Saturday 24 March 2018

No short cuts taken on O'Connell's journey to legend status

'O’Connell would be too humble to describe himself as a winner, and too sensitive to describe the vanquished as losers'. Photo: Sportsfile
'O’Connell would be too humble to describe himself as a winner, and too sensitive to describe the vanquished as losers'. Photo: Sportsfile

Tommy Conlon

If there's a sentence that's overused, it's the one that says 'the word legend is overused, but in this case we can safely say that the man here before us . . .' etcetera, etcetera, etcetera.

And at this point you insert the name of the person who is the exception, the one to whom the word legend truly and validly applies.

And because you have proved your fine discernment in such matters, and suitably reassured your audience that you don't hand out this supreme accolade willy-nilly to every dog of the road, then the person in question is, without fear of contradiction, a legend.

Having been all but drowned in bouquets and garlands last week, Paul O'Connell might therefore have appreciated the somewhat less misty-eyed tribute from his old mucker, Jerry Flannery.

The former teak-tough Munster and Ireland hooker had played against O'Connell in schools and age-grade rugby back in the day. "When I played him under 16," Flannery told this week's Limerick Leader, "he was useless enough. He was just a tall and skinny red-haired guy! Then I remember seeing the Irish Schools team and seeing Paul O'Connell was on it and I was asking how did this guy make that jump?"

So when they put up the statue to him outside of Thomond Park or indeed Tom Clifford Park (aka 'The Killing Fields'), home of his beloved Young Munster RFC, it could be a suitable epithet for the base of said monument: 'Paul O'Connell - Useless Enough'.

As it happens, I saw him out in a nightclub in Limerick two weekends ago with some friends. It was a rare sighting of the great man in such a location. It makes sense now: he must have known then that the game was up. It was over. The hamstring had sheared off the bone against France at the World Cup in October. He'd been rehabbing it for over four hours a day but at some stage realised that the old power and speed wasn't coming back. And at the age of 36, it would never come back.

He sounded typically rational and sanguine when discussing it last week. The decision had been taken out of his hands so there wasn't much he could do about it. If you cannot function as you could before, then really there's no decision to be made at all. "I think you can only be disappointed about things that you can do differently," he said.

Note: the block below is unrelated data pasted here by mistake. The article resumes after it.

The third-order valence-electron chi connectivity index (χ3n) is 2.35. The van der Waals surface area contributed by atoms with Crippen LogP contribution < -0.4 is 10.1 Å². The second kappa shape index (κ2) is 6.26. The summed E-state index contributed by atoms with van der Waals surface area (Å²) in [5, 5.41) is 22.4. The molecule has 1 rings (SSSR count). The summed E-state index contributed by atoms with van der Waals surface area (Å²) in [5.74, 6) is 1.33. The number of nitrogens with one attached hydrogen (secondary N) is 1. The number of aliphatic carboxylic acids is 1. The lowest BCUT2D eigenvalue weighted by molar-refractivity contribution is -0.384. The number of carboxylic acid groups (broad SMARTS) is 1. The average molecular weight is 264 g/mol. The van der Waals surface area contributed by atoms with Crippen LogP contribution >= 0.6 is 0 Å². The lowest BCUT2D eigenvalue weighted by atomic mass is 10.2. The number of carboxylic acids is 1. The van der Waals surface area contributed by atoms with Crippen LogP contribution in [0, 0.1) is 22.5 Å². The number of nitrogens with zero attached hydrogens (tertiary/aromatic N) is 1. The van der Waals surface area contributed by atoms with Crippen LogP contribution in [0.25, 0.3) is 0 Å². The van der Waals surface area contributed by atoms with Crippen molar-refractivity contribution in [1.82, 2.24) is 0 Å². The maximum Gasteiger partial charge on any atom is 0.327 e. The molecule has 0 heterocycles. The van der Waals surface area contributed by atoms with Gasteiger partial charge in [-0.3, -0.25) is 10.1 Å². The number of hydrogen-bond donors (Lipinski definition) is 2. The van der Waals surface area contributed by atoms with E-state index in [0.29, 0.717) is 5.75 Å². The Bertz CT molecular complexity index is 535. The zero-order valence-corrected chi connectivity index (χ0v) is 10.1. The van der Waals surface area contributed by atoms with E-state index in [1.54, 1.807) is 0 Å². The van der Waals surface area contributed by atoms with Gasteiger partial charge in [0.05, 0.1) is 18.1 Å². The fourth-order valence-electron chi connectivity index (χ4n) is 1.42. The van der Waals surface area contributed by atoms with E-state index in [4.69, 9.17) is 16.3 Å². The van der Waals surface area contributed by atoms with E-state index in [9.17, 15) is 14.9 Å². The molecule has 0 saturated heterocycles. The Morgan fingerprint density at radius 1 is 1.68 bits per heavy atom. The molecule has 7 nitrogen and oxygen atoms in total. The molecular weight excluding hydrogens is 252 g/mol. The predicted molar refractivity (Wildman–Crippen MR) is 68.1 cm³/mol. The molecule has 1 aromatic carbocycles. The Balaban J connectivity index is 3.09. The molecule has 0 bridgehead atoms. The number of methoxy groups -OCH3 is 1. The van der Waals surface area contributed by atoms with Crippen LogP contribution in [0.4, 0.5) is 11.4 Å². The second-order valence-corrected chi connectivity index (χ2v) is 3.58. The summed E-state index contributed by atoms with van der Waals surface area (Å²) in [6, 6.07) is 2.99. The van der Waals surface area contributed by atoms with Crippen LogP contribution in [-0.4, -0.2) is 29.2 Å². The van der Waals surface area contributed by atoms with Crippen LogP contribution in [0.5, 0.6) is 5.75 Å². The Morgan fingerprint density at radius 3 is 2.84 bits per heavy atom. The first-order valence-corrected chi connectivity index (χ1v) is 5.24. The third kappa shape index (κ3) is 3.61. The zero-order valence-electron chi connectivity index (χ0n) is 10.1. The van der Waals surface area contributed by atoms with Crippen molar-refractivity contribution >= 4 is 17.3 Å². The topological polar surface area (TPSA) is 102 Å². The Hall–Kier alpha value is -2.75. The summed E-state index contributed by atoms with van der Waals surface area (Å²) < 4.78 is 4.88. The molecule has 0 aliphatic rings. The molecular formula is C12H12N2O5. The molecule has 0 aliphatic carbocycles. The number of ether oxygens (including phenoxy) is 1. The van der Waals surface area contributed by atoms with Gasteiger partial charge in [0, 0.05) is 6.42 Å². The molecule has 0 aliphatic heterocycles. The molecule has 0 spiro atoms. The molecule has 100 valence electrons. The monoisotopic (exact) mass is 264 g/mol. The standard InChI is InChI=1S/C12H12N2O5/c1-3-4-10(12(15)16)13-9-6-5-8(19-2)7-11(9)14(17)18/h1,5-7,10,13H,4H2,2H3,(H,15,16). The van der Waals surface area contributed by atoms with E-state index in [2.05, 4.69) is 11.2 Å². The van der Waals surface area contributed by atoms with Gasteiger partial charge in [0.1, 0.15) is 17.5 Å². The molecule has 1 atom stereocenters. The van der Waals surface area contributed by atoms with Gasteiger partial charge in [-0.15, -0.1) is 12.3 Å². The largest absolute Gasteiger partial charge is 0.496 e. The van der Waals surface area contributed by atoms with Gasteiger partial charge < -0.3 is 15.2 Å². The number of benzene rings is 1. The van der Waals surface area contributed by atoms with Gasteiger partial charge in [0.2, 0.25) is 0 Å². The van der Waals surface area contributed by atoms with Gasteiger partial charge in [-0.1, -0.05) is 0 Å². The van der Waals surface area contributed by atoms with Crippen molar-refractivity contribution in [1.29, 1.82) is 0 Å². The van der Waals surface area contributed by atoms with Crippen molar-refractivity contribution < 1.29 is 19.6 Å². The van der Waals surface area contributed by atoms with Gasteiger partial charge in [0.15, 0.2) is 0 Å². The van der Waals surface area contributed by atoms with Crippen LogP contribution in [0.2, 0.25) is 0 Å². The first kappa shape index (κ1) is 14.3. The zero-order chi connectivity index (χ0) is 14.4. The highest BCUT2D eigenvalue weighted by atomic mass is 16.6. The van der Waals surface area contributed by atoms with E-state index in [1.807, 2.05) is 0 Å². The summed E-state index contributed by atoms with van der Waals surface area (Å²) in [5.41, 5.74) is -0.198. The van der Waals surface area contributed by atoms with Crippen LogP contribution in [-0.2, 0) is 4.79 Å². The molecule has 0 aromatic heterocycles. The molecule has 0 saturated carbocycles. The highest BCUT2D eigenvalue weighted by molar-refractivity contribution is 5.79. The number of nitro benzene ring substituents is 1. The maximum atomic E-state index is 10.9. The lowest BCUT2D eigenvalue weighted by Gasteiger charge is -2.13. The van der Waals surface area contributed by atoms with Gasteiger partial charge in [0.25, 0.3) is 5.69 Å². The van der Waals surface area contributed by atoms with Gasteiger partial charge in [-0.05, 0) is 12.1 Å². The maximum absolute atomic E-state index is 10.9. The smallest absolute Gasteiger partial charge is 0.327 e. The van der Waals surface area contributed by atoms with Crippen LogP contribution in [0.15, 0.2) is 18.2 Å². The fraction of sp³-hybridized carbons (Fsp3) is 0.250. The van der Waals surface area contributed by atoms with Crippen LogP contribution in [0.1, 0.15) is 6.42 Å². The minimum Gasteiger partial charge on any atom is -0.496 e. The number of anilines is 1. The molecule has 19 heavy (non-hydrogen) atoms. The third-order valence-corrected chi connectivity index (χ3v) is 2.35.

If it was within his control, therefore, he'd have done everything to make it right. But this one was beyond his control. And if he couldn't control it, he'd just have to surrender to it.

This was a governing principle of his career: to do everything he could within his control to shape the outcome. And everything actually meant everything, from the basics like personal fitness and nutrition to set-piece technicalities and obscure details right out on the margins of the game. Not because he wanted to be a model professional for its own sake, but to ward off the disappointment of knowing he could've done more, but didn't; could've done another set of reps but instead decided to go for dinner; could've spent another half hour on the laptop studying opposition lineouts but instead decided to call it a night.

It's an obsessive-compulsive trait recognisable in a lot of top sportsmen; an inner drive often described as perfectionism but which might in fact be a form of guilt. It runs deeper than the glib assertion that it is merely 'a winner's mentality'. O'Connell for one would be too humble to describe himself as a winner, and too sensitive to describe the vanquished as losers.

It comes back to personal conscience. His famously unstinting dedication to self-improvement was perhaps more than anything the result of a highly active conscience. He could not in conscience ever contemplate taking a short cut.

And of course he brought this philosophy out of the gym, and off the training ground, onto the field of play - with a bit of added mania for extra impact. O'Connell is a reader of books and a thoughtful man. But there was the primal side to him too. On match days the animal emerged. He would play with untrammelled abandon. He was a study in absolute immersion. He was lost to the world during those 80 minutes. The sports photographers could compile a book out of the expressions on his face, usually contorted into a portrait of extreme stress from the gargantuan physical struggle in which he was engaged.

And yet in the fog of war he could hold onto his marbles. The brain still functioned while the heart was in overdrive. He could read situations and make clear decisions. He managed simultaneously to be both rational and atavistic.

And when it was over he would resume his civilian life without any fanfare or need for separation from the common herd. His alter ego as hero of the people was worn lightly and well hidden. Personally, I don't believe I've met a sportsman of his calibre who has remained so naturally grounded, approachable and courteous. The fella, quite simply, is a gent.

So, for a useless enough rugby player, O'Connell has somehow become a figure of national pride, a symbol of the best that we can be. And, therefore, a legend if ever there was one.

Sunday Indo Sport

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